Today’s Solutions: July 20, 2024

‘The gross domestic product measures neither our wit nor our courage, neither our wisdom nor our learning, neither of our compassion nor our devotion to country; it measures everything, in short, except that which makes life worthwhile.’ — Robert Kennedy

Jurriaan Kamp | October 2003 issue
Economic growth brings progress, and progress means happiness. That is the message of Western capitalism. Progress is measured by the gross national product (GNP), national income: the sum total of what a country’s inhabitants earn.
The problem with GNP is that it makes no distinctions between activities: everything counts. It’s like a calculator that can only add. No distinction is made between cost and earnings or between productive and destructive activities. Anything that happens in the marketplace is considered to be progress. At the same time, everything that cannot be expressed in money – regardless of how important it may be for our general well-being – is neglected. Families, communities and nature, for example, do not figure into the national income equation, even though the quality of those elements is important in determining how we experience our lives.
Brazil’s national income, for example, would increase tremendously if the entire Amazon forest were chopped down. Worse still: if the Brazilians were to grind all those trees into wood chips and take their profits to the casino, they would become richer – according to GNP measurements. If herring, as a species, is being threatened by intensive fishing, it is still considered a source of income by the national bookkeepers. If a country’s crime rate rises and more money is spent on fighting crime, the economy gets a boost. The more lawyers occupied with the increasing number of divorces, the higher the national income. An earthquake or a devastating hurricane can be an economic blessing. Environmental pollution counts double. If a chemical plant produces a polluting product, that counts. If that product ends up in the wrong place and has to be cleaned up, it counts once again.
Then there is that curious treadmill we call consumption. We eat too much – which counts – and become too fat. Then we spend millions on diet products to get rid of that excess fat – and that, too, counts. The by-pass patient is a metaphor for the country’s progress: eat whatever you like, pay for the consequences, add it up and the economy has grown a little more.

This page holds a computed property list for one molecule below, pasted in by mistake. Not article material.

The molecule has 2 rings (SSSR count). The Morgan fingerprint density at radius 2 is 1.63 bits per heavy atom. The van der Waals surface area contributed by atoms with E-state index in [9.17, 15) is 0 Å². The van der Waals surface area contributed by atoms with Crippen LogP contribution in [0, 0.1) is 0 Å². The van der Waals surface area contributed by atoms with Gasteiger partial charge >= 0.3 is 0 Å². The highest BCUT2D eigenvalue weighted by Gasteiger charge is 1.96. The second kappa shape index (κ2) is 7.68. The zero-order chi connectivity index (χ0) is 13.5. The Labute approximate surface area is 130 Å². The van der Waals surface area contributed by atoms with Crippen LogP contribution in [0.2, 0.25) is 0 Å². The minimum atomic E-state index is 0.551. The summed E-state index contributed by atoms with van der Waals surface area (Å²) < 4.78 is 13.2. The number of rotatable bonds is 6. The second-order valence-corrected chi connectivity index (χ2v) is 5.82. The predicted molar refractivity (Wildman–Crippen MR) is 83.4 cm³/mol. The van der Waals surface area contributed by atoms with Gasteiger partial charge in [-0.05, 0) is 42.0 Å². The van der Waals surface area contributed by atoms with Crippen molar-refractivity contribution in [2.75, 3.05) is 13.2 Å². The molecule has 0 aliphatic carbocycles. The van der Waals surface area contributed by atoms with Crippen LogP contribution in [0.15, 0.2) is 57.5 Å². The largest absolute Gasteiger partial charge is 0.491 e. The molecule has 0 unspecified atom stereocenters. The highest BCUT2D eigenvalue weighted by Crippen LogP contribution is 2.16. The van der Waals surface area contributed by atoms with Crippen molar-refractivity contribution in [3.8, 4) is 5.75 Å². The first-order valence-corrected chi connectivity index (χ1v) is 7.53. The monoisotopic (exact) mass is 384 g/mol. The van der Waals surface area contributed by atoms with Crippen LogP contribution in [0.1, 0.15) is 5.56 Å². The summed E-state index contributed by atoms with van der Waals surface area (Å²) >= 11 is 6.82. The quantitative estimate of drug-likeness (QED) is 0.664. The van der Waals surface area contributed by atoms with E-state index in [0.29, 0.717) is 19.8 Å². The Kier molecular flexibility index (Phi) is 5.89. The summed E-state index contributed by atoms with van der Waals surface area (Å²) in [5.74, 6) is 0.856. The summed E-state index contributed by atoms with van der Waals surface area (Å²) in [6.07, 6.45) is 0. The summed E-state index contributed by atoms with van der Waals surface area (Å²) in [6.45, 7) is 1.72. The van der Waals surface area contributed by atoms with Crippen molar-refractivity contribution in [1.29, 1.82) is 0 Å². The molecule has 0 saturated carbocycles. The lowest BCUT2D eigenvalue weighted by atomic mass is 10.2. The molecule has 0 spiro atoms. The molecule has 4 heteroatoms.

There are also important activities that do not count. If a loving mother takes care of her children, her contribution to the economy is nil. If she reads them a story, nothing happens. But if parents bring their kids to a day care centre or let them watch television, the national income rises. All the volunteer work, without which, for example, the world of amateur sports would collapse, does not count. It is not good for the economy if children take care of their aged parents. An old people’s home, on the other hand, does contribute to ‘progress’.
Because of the strange way in which the national income is calculated, economic growth, so desired and applauded, often goes hand in hand with social decay. Apparently, the national income tells us little about a country’s true welfare.
The man who devised the system also expressed his doubts. In 1932, a young economist called Simon Kuznets was assigned to compose standards for the national bookkeeping. A measuring instrument was needed to help prevent a new economic depression. In his first report to Congress, in 1934, Kuznets warned about the new system’s limitations. He later wrote: ‘If growth is the goal, we should have a clear statement of what should grow and in which direction.’ But this important aside was lost. Politicians hijacked a lame adding machine and used it to impress their voters.
Since then, progressive economists have been working on better methods to calculate the national income. Their alternative measurements do count things such as household work and volunteer work. Money spent on crime prevention or on repairing damage caused by criminal activity, however, is subtracted from the national income. Hospital bills and the invoice from the carpenter that repaired a broken down door are booked on the debit side. Costs made to undo pollution are subtracted as well. And a country that uses its oil and natural gas resources is required to enter that consumption into the books.
Using these methods, economists went on to recalculate the economic growth in Europe and the United States since World War II. And what did they find? According to several new calculations there has been no progress since roughly 1970. The quality of life in the West has not improved – despite the fact that, according to accepted standards, the national income in those countries has doubled since that time. In other words: the economic growth in much of the developed world has, in fact, been pointless. There has been more money, but it has not improved our lives. There are more cars, but also more traffic jams and exhaust fumes. Higher salaries bring more stress and less time.
The new views on national income correspond with most people’s perceptions. After all, how many of us truly believe that the quality of our lives has doubled in the past thirty years?

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